(Right: Kate and Tony)

But anyway, I never felt that my time back in Scotland would be about Scotland per se. It would be all about catching up with friends and family. It was great to meet up with Stuart and Lorna for lunch that afternoon, just a couple of hours after getting back. After that I headed down to Ayr where I surprised my mum by knocking on the front door unannounced. As I’d only secured a place on my flight at the very last minute, I hadn’t had the chance to let my folks know I’d be home a week early. I thought I’d rather leave it as a surprise than phone from Heathrow.

So the first week was spent catching up with family and friends in Scotland. One person had certainly changed a lot. My niece had gone from 3 months to 15, from burbling and not doing much, to walking and (kind of!) talking. Some cute photos attached. After missing my own homecoming party it was good to catch up with Kirsty and Gordon. And Rowan and I had a good laugh at the Simpsons movie.

(Left: Colette looking a little nervous about the camera in her jim-jams)

I only really had one major task to sort out in Scotland – my new job. With my work sabbatical extended for a year and having met my old colleagues in Edinburgh, those ends were easily tied-up. Sorting out the job was far less easy. Time differences and a busy workload for my new boss meant that I didn’t get my application in until two months after I got back to Scotland. Though this involved a lot of testing late-night calls and extensive emails, it didn’t leave me with a lot to do during the day.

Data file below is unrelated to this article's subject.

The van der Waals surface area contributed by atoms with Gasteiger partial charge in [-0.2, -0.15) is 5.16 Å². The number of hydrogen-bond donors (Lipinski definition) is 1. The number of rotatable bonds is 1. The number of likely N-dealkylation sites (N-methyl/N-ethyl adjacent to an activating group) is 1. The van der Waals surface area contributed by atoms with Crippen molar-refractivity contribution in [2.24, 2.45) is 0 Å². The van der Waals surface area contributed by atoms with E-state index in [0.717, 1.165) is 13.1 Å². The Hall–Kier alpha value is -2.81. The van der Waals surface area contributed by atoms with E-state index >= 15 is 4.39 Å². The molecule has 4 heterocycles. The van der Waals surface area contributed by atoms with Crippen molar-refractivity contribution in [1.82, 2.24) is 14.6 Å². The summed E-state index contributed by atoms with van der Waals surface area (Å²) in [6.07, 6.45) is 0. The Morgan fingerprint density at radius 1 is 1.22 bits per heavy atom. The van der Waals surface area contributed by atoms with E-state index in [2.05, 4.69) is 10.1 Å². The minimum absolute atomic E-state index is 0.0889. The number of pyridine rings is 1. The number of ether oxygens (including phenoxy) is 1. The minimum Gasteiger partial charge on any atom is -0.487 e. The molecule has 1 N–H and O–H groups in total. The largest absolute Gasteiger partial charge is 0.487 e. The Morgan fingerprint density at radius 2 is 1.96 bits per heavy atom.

And so it seemed obvious to write the book, about which I’ve send enough below. Aside from this and catching up with people, it was a fairly relaxing couple of months in many ways, though the tension of waiting and hoping for my visa to be approved was tiring in itself. But at last the visa was approved on the last day in October.